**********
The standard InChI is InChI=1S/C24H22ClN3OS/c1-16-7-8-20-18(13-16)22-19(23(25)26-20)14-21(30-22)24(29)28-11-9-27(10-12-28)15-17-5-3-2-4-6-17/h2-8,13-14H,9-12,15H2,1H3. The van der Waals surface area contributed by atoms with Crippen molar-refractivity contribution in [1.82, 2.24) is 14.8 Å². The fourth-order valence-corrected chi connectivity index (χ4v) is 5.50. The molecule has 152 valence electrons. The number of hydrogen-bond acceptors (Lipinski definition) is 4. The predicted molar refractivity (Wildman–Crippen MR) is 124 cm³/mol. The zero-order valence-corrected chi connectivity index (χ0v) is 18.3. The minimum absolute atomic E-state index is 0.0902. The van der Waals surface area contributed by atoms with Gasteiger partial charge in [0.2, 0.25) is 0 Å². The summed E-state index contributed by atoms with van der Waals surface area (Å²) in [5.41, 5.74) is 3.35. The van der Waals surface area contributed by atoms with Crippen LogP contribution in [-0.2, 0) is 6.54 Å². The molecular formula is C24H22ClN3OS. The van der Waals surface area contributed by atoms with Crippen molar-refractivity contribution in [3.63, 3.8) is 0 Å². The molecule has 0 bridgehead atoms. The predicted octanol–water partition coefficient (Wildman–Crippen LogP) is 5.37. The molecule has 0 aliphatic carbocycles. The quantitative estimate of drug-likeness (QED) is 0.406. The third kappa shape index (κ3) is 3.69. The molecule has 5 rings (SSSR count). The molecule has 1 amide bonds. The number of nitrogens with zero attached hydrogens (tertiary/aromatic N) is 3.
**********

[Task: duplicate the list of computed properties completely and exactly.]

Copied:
The standard InChI is InChI=1S/C24H22ClN3OS/c1-16-7-8-20-18(13-16)22-19(23(25)26-20)14-21(30-22)24(29)28-11-9-27(10-12-28)15-17-5-3-2-4-6-17/h2-8,13-14H,9-12,15H2,1H3. The van der Waals surface area contributed by atoms with Crippen molar-refractivity contribution in [1.82, 2.24) is 14.8 Å². The fourth-order valence-corrected chi connectivity index (χ4v) is 5.50. The molecule has 152 valence electrons. The number of hydrogen-bond acceptors (Lipinski definition) is 4. The predicted molar refractivity (Wildman–Crippen MR) is 124 cm³/mol. The zero-order valence-corrected chi connectivity index (χ0v) is 18.3. The minimum absolute atomic E-state index is 0.0902. The van der Waals surface area contributed by atoms with Gasteiger partial charge in [0.2, 0.25) is 0 Å². The summed E-state index contributed by atoms with van der Waals surface area (Å²) in [5.41, 5.74) is 3.35. The van der Waals surface area contributed by atoms with Crippen LogP contribution in [-0.2, 0) is 6.54 Å². The molecular formula is C24H22ClN3OS. The van der Waals surface area contributed by atoms with Crippen molar-refractivity contribution in [3.63, 3.8) is 0 Å². The molecule has 0 bridgehead atoms. The predicted octanol–water partition coefficient (Wildman–Crippen LogP) is 5.37. The molecule has 0 aliphatic carbocycles. The quantitative estimate of drug-likeness (QED) is 0.406. The third kappa shape index (κ3) is 3.69. The molecule has 5 rings (SSSR count). The molecule has 1 amide bonds. The number of nitrogens with zero attached hydrogens (tertiary/aromatic N) is 3.